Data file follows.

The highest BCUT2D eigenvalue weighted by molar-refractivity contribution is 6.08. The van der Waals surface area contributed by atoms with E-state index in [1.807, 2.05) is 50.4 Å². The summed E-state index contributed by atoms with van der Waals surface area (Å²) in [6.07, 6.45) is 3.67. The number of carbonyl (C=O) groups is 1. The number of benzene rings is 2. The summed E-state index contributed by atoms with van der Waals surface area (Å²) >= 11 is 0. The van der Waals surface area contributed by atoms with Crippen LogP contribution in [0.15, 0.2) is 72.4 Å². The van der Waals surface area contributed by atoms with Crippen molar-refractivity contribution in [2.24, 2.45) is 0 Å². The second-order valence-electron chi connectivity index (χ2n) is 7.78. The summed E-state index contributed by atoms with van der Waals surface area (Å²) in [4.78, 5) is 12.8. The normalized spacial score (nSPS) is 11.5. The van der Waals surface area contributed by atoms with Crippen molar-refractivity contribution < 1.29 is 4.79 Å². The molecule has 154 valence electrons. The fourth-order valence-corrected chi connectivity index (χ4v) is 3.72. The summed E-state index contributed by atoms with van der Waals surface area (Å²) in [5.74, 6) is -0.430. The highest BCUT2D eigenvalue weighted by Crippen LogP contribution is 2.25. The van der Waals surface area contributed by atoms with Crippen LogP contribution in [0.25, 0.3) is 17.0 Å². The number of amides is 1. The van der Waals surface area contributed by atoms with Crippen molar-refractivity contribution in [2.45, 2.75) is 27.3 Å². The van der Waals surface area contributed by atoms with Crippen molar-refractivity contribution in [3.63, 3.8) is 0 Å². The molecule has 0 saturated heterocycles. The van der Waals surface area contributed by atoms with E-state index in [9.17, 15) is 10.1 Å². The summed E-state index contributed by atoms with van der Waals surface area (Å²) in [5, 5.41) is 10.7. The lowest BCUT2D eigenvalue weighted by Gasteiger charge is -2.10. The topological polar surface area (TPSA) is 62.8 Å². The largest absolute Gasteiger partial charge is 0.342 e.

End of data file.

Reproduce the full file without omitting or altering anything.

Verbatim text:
The highest BCUT2D eigenvalue weighted by molar-refractivity contribution is 6.08. The van der Waals surface area contributed by atoms with E-state index in [1.807, 2.05) is 50.4 Å². The summed E-state index contributed by atoms with van der Waals surface area (Å²) in [6.07, 6.45) is 3.67. The number of carbonyl (C=O) groups is 1. The number of benzene rings is 2. The summed E-state index contributed by atoms with van der Waals surface area (Å²) >= 11 is 0. The van der Waals surface area contributed by atoms with Crippen LogP contribution in [0.15, 0.2) is 72.4 Å². The van der Waals surface area contributed by atoms with Crippen molar-refractivity contribution in [2.24, 2.45) is 0 Å². The second-order valence-electron chi connectivity index (χ2n) is 7.78. The summed E-state index contributed by atoms with van der Waals surface area (Å²) in [4.78, 5) is 12.8. The normalized spacial score (nSPS) is 11.5. The van der Waals surface area contributed by atoms with Crippen molar-refractivity contribution < 1.29 is 4.79 Å². The molecule has 154 valence electrons. The fourth-order valence-corrected chi connectivity index (χ4v) is 3.72. The summed E-state index contributed by atoms with van der Waals surface area (Å²) in [5.74, 6) is -0.430. The highest BCUT2D eigenvalue weighted by Crippen LogP contribution is 2.25. The van der Waals surface area contributed by atoms with Crippen LogP contribution in [0.25, 0.3) is 17.0 Å². The number of amides is 1. The van der Waals surface area contributed by atoms with Crippen molar-refractivity contribution in [2.45, 2.75) is 27.3 Å². The van der Waals surface area contributed by atoms with Crippen molar-refractivity contribution in [3.63, 3.8) is 0 Å². The molecule has 0 saturated heterocycles. The van der Waals surface area contributed by atoms with E-state index in [9.17, 15) is 10.1 Å². The summed E-state index contributed by atoms with van der Waals surface area (Å²) in [5, 5.41) is 10.7. The lowest BCUT2D eigenvalue weighted by Gasteiger charge is -2.10. The topological polar surface area (TPSA) is 62.8 Å². The largest absolute Gasteiger partial charge is 0.342 e.